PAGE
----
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State Legislatures Move Opposite Directions On Hemp, Delta-8

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Written by The CBD Insider

In the latest legislative update released to us by the US Hemp Roundtable, South Dakota and Utah pass bills governing the legal age requirement for delta-8 THC consumption (SD) and the ability of veterinarians to discuss CBD with pet owners (UT), and Illinois pushes a resolution to repeal the drug felon ban from the 2018 Farm Bill. 

South Dakota

Enacted the week before last (Mar 10), HB 1292 in South Dakota prohibits the sale, purchase and/or distribution of “a product intended for human consumption containing delta-8 tetrahydrocannabinol, THC-O acetate, or hexahydrocannabinol to a person under the age of twenty-one.”

The cannabinoid delta-8 tetrahydrocannabinol is a very close relative to delta-9 THC, both in molecular structure and in many of the compound’s intoxicating effects, such as dizziness, fatigue, irritability, and euphoria, which is why many states have been moving to close the delta-8 loopholes left wide open when it was first popularized.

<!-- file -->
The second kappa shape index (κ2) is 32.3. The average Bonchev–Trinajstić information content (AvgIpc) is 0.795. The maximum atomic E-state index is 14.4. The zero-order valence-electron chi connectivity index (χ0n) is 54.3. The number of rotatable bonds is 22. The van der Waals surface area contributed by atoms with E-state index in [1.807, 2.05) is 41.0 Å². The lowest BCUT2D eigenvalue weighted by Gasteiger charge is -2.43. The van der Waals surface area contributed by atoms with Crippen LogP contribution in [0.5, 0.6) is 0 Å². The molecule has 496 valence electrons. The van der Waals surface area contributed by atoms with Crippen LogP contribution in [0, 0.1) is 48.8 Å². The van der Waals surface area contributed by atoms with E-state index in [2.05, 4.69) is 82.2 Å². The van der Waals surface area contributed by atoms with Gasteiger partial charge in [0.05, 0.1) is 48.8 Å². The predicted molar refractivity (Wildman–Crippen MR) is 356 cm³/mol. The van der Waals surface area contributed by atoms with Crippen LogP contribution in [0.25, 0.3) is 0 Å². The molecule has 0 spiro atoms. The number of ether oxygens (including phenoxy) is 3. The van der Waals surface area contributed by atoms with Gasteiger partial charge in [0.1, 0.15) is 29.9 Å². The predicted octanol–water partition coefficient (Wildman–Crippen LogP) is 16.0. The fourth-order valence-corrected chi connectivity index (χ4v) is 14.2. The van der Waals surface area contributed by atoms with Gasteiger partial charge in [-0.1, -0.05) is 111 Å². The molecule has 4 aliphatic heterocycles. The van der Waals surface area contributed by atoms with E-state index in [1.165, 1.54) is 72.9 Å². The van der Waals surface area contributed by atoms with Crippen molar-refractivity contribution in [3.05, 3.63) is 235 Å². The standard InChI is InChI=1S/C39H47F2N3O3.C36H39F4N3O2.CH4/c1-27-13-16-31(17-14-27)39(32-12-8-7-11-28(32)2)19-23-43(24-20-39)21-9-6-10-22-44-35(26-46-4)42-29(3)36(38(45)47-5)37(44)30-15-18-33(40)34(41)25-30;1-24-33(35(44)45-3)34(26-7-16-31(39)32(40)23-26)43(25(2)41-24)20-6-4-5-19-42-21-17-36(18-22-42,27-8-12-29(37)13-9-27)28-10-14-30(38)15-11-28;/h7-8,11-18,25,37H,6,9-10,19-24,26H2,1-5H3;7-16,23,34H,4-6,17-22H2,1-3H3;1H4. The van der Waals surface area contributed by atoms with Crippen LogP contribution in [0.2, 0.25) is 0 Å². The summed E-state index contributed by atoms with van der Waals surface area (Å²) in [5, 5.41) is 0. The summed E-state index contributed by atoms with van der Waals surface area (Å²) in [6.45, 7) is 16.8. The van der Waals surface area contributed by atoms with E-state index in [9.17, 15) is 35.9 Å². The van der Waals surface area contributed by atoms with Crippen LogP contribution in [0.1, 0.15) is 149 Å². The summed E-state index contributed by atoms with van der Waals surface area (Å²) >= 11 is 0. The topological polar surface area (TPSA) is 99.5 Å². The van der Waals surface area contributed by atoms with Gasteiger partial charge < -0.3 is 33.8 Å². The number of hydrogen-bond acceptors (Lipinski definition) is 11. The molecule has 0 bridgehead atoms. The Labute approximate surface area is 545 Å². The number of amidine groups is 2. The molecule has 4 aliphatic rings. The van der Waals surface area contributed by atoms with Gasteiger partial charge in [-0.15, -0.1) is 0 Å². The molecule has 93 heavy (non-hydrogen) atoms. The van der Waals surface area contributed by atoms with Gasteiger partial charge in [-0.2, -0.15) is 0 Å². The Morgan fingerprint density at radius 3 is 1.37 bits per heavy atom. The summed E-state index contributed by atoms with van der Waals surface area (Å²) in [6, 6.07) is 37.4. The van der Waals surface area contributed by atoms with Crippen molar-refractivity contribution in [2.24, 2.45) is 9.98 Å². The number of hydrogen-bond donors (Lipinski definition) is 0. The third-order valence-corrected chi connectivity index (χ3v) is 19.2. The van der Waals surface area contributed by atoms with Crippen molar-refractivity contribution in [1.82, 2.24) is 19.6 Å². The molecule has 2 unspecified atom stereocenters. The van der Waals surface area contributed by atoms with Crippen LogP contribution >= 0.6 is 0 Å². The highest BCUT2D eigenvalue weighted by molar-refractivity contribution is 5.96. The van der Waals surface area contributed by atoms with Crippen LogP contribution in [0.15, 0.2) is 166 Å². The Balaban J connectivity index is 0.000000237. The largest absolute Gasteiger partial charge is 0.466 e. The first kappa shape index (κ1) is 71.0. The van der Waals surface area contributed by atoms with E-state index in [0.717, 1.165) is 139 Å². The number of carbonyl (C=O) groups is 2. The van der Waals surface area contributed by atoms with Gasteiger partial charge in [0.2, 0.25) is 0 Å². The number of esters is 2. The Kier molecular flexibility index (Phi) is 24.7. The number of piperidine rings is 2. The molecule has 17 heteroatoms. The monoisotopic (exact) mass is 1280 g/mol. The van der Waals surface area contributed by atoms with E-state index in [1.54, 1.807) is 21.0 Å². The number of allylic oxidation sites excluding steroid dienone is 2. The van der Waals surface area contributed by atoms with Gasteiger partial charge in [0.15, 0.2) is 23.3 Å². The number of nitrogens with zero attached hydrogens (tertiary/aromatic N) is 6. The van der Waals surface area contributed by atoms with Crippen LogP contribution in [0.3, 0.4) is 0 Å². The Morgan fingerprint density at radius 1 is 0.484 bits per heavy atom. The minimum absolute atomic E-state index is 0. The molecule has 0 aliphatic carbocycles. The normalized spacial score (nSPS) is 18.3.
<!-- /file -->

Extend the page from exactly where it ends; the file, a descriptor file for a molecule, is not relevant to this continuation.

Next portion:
On a more definitively pro-hemp note, SB 209 in Utah is summarized in the official language as a bill that “clarifies that a licensed veterinarian is not prohibited from discussing the effect of cannabis on an animal with the animal’s owner.”

Utah enters a growing list of states now legalizing this specific line of discussion, but it’s important to note a distinction between states that legalize recreational marijuana use in humans versus those like SB 209, as the two don’t always coincide.

SB 209 has officially passed both chambers of the Utah legislature and only needs the governor’s signature before enactment.


Finally, Illinois is looking to bolster HR 6645, the Hemp Advancement Act, with HR 0707, a bill that “asks members of the U.S. Congress to allow persons with felonies related to controlled substances to obtain an industrial hemp license,” a provision initially introduced by the 2018 Farm Bill.

The Hemp Advancement Act seeks to address several other obfuscating or restrictive components of the 2018 legislation, including raising the legal THC threshold for industrial hemp and freeing hemp testing laboratories from mandatory DEA registration among other key items, for which HR 0707 and other shows of support from the states will provide a springboard. 

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